By Kay Tillow

September 29, 2018

It’s the best of times and the worst of times for the advocates of national single payer health care in the United States.  So good because the vast majority in the US have embraced the concept of improving Medicare and expanding it to the entire population. So bad because corrupting influences threaten to steal the goal before we can get there.

Let’s take just one issue—for-profit hospitals, nursing homes, and other health care institutions. Shall we allow the profit takers to remain in the new system, like the flawed Senate Medicare for All bill S 1804, does?

Or shall we look at the data, save money while giving superior care, and remove these investor-owned, for-profit institutions from our system?  HR 676, the Expanded and Improved Medicare for All Act, introduced in every Congress since 2003, removes the for-profits from the system.

HR 676 is the model single payer legislation written to implement the evidence-based plan of the Physicians for a National Health Program (PNHP).  But we could lose HR 676 as a model bill, if we don’t act now.

Congresswoman Pramila Jayapal of Washington’s 7th District, one of 123 cosponsors of HR 676 in the House, hopes to become the new lead sponsor of HR 676 in the next session.  But Representative Jayapal has announced that she plans to change HR 676 to be like S 1804.

That is a disaster in the making.  The changes to make HR 676 like S 1804 would destroy HR 676 as a viable, financially sound, single payer bill.

One of the changes to make HR 676 like S 1804 would be to remove the section of HR 676 than bans for-profit hospitals, nursing homes, and other institutions.  (There are other problems with S 1804 such as leaving out long-term care, no global budgeting for hospitals, and inserting “value based payments” and ACO’s that are equally destructive, but let’s deal with this one first.)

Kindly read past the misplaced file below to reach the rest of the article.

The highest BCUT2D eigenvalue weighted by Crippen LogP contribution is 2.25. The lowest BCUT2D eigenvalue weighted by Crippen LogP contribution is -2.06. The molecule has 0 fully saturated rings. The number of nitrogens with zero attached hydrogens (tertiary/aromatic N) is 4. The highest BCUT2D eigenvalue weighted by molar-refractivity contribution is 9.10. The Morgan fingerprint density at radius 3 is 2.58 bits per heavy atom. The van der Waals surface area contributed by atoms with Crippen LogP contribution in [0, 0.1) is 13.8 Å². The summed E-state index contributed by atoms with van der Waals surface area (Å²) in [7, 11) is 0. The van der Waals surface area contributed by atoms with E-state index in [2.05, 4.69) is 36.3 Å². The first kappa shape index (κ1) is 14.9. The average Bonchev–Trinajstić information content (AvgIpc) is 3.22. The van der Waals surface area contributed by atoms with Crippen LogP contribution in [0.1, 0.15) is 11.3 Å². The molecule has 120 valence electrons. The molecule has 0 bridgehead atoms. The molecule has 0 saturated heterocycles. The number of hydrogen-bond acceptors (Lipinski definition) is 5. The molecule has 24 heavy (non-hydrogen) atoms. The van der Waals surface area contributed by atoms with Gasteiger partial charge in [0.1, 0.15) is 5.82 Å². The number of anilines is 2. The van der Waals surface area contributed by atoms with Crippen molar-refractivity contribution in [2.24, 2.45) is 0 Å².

Dr. Andrew Coates, past president of PNHP who currently practices in Albany, New York, said in a recent interview:

“There should be no profiteering in the delivery of healthcare.  I’m not talking about whether highly trained physicians, nurses, or their support staff should be able to make a handsome middle-class living.  As a society we should be proud to support professional caregivers.  That’s different from people making money simply because they own the laboratory or the hospital or the distribution system.

“For example, nursing homes in the U. S. are mostly owned by private-equity firms like Warburg Pincus, Bain Capital, GE Capital, the Carlyle Group, and others.  These corporate owners in turn hire myriad subcontractors to run every aspect of the home, from the kitchen to the janitorial service to the electronic health records to the laundry.  And at every step there is someone taking a profit out.”

That will continue to happen if Congresswoman Pramila Jayapal changes HR 676 to match S 1804 and keeps the for-profits in health care.

As Dr. Coates says, “I think it’s appalling that one person’s illness would be an opportunity for another to make money.”